Being a teen today is hard. There is a lot of pressure from school, parents, and classmates. For some teens, this stress can trigger depression, making things worse. If you are feeling depressed, here’s how you can help depression get better.
Depression vs Sadness
Feeling sad doesn’t mean there’s something wrong with you. It is natural to be sad when you fail a test, a boyfriend or girlfriend breaks up with you, or a friend moves away. It’s okay to cry, spending time alone, or talk about your sadness with a friend. Sadness generally fades over time. After a few days or weeks, you will start to feel better about yourself and move on to the next thing.
Depression sticks around. It can get in the way of your schoolwork and make you not want to hang out with your friends. It can get worse over time instead of better, until it takes over your life.
Why You Shouldn’t Ignore Depression
Depression is an illness. It doesn’t automatically get better– though you may have good and bad days. You may feel ashamed that you can’t get up on time, or don’t want to do things, but you shouldn’t ignore depression or just wait for it to pass.
Teens with depression can sometimes get by without anyone noticing. But inside, they are in a fight with their own mind. When something bad triggers the depressed feeling, your mind can lie to you, telling you that you are worthless, that you should hurt yourself, or even that it would be better if you were dead. Without help, depression can lead to self-harm and suicide. You should take it seriously and tell someone if you are feeling depressed.
What Depression in Teens Looks Like
Teens often don’t talk to their parents about their feelings. That means the adults around you may not realize that you are depressed. Still, you should get help if you:
- Feel sad, hopeless, rejected, or angry
- Get stuck thinking negative thoughts, dwelling on your problems or feeling worthless
- Feel tired or drained, like you have no energy
- Lose interest in things you usually enjoy
- Can’t concentrate on schoolwork or remember what people tell you
- Lose your appetite or have an upset stomach
- Get headaches or have trouble sleeping
- Pull away from friends even though you feel alone or isolated
No matter what your brain tells you, having depression does not mean you are a failure, lazy, or a loser. It means you need help.
How to Help Yourself if You’re Feeling Depressed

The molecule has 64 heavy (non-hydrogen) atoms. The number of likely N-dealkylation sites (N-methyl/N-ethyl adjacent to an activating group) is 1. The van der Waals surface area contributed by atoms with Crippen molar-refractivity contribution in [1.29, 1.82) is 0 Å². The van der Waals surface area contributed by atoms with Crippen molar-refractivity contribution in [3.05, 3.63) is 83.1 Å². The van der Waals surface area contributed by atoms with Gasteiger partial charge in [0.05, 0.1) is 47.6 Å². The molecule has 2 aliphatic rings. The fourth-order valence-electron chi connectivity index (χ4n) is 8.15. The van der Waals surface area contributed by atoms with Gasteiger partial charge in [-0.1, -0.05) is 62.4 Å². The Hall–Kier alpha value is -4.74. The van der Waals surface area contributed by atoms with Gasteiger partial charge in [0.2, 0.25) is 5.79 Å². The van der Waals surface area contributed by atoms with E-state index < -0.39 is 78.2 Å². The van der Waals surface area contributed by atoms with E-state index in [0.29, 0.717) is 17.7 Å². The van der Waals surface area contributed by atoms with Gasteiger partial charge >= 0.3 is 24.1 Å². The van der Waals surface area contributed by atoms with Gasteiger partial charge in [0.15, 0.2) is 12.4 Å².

There are some things you can do to help yourself if you’re feeling depressed. These won’t necessarily beat the illness, but they can help you work through your feelings and reduce the symptoms:
- Get up and move. A short burst of exercise, like a run, a bike ride, or even dancing can change your brain chemistry and improve your mood.
- Nourish your body. Eating good-tasting, nutritious food, like fruits and vegetables regularly, even when you don’t feel hungry, can raise your mood, and increase your energy.
- Keep a journal. Writing down your troubles can help interrupt your brain’s cycle of negative thoughts. Noting the good things in your day can remind you things aren’t as hopeless as they feel.
- Talk to a friend. Share your feelings with someone you can be open with and ask them to help you find solutions to what is troubling you.
- Make something. Expressing imagination and creativity by writing, drawing, playing music, or cooking, can interrupt depressed feelings and demonstrate your worth.
How to Get Help with Teen Depression
The best thing you can do when you are feeling depressed is to get help from someone trained to deal with the illness. Depression can make you feel alone, but you don’t have to be. Tell a coach, teacher, religious leader, or pastor how you are feeling.
You can also call or text the National Suicide Prevention Lifeline at 800-273-TALK (800-273-8255) if you find yourself thinking about hurting yourself.
Tell your doctor or ask your parents to find you a therapist. These medical professionals can help you treat your illness and learn coping techniques that will make it teenage depression easier to face.
David Stanislaw is a psychotherapist with over 30 years of experience. He helps children, teens and adults with depression, anxiety, and other mental health issues. Contact David Stanislaw to get help today.